”My name changed, but I’m the same person I’ve always been,” says Russell, who sees no reason to now permit his biological father to enter his life. ”I’ll never change. I hope 20 years or 30 years from now, when people see me around town, they’ll say, ”There’s Addison Russell. I remember him. He never changed a bit.’
”That would make me proud.”
Certainly, fame hasn’t changed Russell’s living style. He and his wife, Melisa, parents of 1-year-olds (Mila and Aiden), still live at their parents’ homes. If they’re not at Melisa’s parents’ home, they’re sleeping in the upstairs bedroom at Wayne and Milany’s home, with Russell’s three younger siblings downstairs.
Russell drives a Ram truck. Melisa has a Jeep. Their idea of a fancy dinner is picking up a pizza at the Tuscan Oven Pizzeria, where Russell’s dad is a cook, working double-shifts twice a week.
Russell’s mom works three jobs in the Pensacola area. She’s a grill operator and waitress at the Waffle House. A line cook at Chili’s. And starting Saturday with the grand opening, she’ll also be a manager at TASTEbuds, an ice cream and trail mix parlor.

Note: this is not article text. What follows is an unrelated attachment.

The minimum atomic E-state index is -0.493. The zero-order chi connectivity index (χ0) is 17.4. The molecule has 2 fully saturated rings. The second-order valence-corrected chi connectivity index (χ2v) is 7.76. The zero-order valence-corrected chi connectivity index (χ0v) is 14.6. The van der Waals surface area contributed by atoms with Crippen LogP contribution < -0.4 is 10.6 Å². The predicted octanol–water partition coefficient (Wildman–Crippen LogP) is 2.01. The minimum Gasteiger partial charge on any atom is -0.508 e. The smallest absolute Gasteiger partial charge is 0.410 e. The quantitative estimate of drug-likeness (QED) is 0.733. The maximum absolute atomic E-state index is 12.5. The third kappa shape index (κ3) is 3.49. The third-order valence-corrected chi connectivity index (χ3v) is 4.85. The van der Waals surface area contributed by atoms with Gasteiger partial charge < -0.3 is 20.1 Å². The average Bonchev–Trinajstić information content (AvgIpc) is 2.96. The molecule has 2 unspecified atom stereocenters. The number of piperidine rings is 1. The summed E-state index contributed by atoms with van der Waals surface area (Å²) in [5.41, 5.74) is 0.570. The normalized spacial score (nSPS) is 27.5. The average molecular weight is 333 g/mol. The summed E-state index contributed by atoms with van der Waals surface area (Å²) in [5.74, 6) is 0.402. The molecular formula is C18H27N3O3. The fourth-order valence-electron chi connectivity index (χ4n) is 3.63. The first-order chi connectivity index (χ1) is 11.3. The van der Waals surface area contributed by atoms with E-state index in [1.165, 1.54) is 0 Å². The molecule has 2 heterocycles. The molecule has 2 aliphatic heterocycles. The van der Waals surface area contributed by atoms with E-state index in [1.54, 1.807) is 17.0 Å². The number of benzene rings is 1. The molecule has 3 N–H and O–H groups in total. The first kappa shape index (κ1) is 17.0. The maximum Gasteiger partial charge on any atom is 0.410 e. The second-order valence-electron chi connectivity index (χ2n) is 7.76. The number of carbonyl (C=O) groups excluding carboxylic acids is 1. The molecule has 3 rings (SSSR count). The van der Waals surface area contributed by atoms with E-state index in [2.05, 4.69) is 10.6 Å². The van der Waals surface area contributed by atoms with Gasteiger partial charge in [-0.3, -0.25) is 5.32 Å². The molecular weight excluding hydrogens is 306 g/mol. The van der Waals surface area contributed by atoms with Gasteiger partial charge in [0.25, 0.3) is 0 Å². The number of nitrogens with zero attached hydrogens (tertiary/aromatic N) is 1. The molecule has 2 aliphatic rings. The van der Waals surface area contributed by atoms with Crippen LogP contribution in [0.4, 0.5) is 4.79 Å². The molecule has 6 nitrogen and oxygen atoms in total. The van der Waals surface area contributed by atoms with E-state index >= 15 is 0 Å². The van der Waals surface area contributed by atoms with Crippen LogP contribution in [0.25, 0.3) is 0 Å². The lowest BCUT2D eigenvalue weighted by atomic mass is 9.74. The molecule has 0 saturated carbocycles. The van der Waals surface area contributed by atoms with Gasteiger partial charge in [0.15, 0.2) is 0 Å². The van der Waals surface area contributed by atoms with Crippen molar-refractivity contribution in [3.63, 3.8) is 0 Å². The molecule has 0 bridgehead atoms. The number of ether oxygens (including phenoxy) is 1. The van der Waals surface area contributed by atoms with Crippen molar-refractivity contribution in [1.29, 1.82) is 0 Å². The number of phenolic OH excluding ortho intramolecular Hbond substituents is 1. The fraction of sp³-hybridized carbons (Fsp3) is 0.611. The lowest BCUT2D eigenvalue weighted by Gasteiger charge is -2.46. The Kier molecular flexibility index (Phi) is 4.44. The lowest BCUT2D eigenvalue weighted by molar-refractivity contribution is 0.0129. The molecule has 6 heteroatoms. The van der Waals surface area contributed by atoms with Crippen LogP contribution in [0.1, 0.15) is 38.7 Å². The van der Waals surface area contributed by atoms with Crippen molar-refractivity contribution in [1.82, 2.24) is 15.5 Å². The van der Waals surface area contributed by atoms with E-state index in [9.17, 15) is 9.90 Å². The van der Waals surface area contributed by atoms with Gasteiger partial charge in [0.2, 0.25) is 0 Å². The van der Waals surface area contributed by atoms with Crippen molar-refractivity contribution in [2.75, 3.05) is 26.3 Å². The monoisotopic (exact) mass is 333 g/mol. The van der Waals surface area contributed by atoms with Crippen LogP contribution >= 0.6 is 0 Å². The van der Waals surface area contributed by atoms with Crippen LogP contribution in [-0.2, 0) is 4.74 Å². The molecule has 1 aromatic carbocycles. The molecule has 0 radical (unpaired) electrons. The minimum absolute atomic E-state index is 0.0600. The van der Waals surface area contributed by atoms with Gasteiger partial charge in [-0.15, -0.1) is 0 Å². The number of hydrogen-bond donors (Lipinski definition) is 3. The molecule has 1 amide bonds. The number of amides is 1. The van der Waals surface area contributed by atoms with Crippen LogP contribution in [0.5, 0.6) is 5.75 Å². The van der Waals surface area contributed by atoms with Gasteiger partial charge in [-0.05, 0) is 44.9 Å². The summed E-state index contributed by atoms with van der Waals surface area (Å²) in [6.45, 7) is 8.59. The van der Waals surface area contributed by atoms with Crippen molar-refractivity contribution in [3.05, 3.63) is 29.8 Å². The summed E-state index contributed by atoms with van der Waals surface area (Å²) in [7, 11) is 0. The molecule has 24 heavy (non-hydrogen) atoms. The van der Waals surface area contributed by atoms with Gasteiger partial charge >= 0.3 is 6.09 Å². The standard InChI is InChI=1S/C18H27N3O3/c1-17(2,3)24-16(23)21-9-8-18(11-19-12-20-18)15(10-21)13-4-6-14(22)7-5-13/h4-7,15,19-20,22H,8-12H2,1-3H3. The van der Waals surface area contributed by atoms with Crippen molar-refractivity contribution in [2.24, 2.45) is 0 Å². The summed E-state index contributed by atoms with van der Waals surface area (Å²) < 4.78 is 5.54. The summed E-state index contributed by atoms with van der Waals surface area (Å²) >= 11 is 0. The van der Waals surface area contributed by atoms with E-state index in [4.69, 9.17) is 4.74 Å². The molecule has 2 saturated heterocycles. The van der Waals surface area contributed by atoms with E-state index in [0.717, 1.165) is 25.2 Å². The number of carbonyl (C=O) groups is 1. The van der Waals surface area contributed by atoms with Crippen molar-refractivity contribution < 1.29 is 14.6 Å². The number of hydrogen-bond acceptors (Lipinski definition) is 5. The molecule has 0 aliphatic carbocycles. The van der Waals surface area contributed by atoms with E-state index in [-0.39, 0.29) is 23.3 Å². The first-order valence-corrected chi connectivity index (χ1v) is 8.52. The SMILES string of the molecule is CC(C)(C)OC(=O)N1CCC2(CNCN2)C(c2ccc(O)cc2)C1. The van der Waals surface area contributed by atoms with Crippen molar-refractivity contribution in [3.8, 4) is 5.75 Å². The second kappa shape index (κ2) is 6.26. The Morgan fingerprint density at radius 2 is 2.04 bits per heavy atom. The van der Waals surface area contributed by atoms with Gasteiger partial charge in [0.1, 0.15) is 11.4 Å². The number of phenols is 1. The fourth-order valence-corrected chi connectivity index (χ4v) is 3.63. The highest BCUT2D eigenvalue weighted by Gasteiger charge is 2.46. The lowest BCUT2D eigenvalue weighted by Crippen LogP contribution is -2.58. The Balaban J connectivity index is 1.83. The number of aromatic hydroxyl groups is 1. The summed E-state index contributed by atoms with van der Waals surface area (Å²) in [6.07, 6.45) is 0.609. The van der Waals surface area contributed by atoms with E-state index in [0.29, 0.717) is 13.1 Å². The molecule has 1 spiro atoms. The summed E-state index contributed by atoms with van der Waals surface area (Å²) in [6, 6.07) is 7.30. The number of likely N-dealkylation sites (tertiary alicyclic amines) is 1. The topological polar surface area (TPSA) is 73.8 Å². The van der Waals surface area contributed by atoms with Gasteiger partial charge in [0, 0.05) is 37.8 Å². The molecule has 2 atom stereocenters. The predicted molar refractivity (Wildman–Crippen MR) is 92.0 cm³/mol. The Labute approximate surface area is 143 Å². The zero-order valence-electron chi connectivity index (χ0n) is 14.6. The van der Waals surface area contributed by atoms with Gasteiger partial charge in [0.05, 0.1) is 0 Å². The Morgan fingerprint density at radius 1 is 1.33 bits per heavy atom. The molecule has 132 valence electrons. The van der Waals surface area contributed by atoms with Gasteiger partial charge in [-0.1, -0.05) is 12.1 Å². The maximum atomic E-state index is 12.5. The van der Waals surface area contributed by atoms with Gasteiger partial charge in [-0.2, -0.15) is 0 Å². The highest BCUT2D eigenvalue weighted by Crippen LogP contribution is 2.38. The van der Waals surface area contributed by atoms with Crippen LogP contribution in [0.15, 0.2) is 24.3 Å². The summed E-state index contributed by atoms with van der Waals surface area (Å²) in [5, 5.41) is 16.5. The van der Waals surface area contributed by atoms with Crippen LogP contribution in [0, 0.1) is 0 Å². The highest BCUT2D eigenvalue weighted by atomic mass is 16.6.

”I’m a workaholic,” Milany says. ”When Addison hit that grand slam in the World Series, I didn’t see it. I was at Chili’s, cooking in the back. Everyone ran into the kitchen to tell me. I still haven’t seen it.”
So when your 41-year-old parents are still working like this, Russell says, little wonder why the purchase of a $50,000 World Series replica trophy seems rather frivolous.
”My family sacrificed so much for me,” says Russell, who laid on his bed crying in front of his mother, trying to grasp what he accomplished after returning home. ”They made me who I am today. If I can be just like them when I grow up, and be the kind of parent and role model they’ve been to me, I’ll be pretty happy.”